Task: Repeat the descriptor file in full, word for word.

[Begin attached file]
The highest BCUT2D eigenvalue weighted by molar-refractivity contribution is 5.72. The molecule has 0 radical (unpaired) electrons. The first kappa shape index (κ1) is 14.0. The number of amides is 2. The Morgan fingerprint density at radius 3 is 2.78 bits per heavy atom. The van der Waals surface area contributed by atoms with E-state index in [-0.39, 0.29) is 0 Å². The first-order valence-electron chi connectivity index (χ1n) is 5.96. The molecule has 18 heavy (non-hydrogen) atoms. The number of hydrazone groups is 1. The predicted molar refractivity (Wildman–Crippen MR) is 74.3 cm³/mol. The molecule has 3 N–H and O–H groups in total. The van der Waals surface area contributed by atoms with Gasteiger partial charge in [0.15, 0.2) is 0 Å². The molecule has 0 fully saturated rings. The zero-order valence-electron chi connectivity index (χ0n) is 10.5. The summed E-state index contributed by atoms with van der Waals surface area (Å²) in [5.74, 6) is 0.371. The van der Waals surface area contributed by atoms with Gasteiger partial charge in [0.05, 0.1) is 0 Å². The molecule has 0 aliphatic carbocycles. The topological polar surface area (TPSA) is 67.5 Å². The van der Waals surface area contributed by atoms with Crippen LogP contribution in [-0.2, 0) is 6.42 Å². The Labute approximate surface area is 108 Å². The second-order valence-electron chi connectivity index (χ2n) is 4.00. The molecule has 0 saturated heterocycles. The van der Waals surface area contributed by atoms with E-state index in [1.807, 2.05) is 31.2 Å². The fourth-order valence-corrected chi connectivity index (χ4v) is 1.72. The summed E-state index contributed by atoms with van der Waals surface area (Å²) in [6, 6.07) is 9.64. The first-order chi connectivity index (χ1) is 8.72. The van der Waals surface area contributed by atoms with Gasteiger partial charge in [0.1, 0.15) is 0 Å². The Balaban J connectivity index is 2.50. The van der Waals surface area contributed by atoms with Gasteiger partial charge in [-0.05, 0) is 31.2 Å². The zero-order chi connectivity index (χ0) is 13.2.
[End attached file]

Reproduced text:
The highest BCUT2D eigenvalue weighted by molar-refractivity contribution is 5.72. The molecule has 0 radical (unpaired) electrons. The first kappa shape index (κ1) is 14.0. The number of amides is 2. The Morgan fingerprint density at radius 3 is 2.78 bits per heavy atom. The van der Waals surface area contributed by atoms with E-state index in [-0.39, 0.29) is 0 Å². The first-order valence-electron chi connectivity index (χ1n) is 5.96. The molecule has 18 heavy (non-hydrogen) atoms. The number of hydrazone groups is 1. The predicted molar refractivity (Wildman–Crippen MR) is 74.3 cm³/mol. The molecule has 3 N–H and O–H groups in total. The van der Waals surface area contributed by atoms with Gasteiger partial charge in [0.15, 0.2) is 0 Å². The molecule has 0 fully saturated rings. The zero-order valence-electron chi connectivity index (χ0n) is 10.5. The summed E-state index contributed by atoms with van der Waals surface area (Å²) in [5.74, 6) is 0.371. The van der Waals surface area contributed by atoms with Gasteiger partial charge in [0.05, 0.1) is 0 Å². The molecule has 0 aliphatic carbocycles. The topological polar surface area (TPSA) is 67.5 Å². The van der Waals surface area contributed by atoms with Crippen LogP contribution in [-0.2, 0) is 6.42 Å². The Labute approximate surface area is 108 Å². The second-order valence-electron chi connectivity index (χ2n) is 4.00. The molecule has 0 saturated heterocycles. The van der Waals surface area contributed by atoms with E-state index in [1.807, 2.05) is 31.2 Å². The fourth-order valence-corrected chi connectivity index (χ4v) is 1.72. The summed E-state index contributed by atoms with van der Waals surface area (Å²) in [6, 6.07) is 9.64. The first-order chi connectivity index (χ1) is 8.72. The van der Waals surface area contributed by atoms with Gasteiger partial charge in [0.1, 0.15) is 0 Å². The Balaban J connectivity index is 2.50. The van der Waals surface area contributed by atoms with Gasteiger partial charge in [-0.05, 0) is 31.2 Å². The zero-order chi connectivity index (χ0) is 13.2.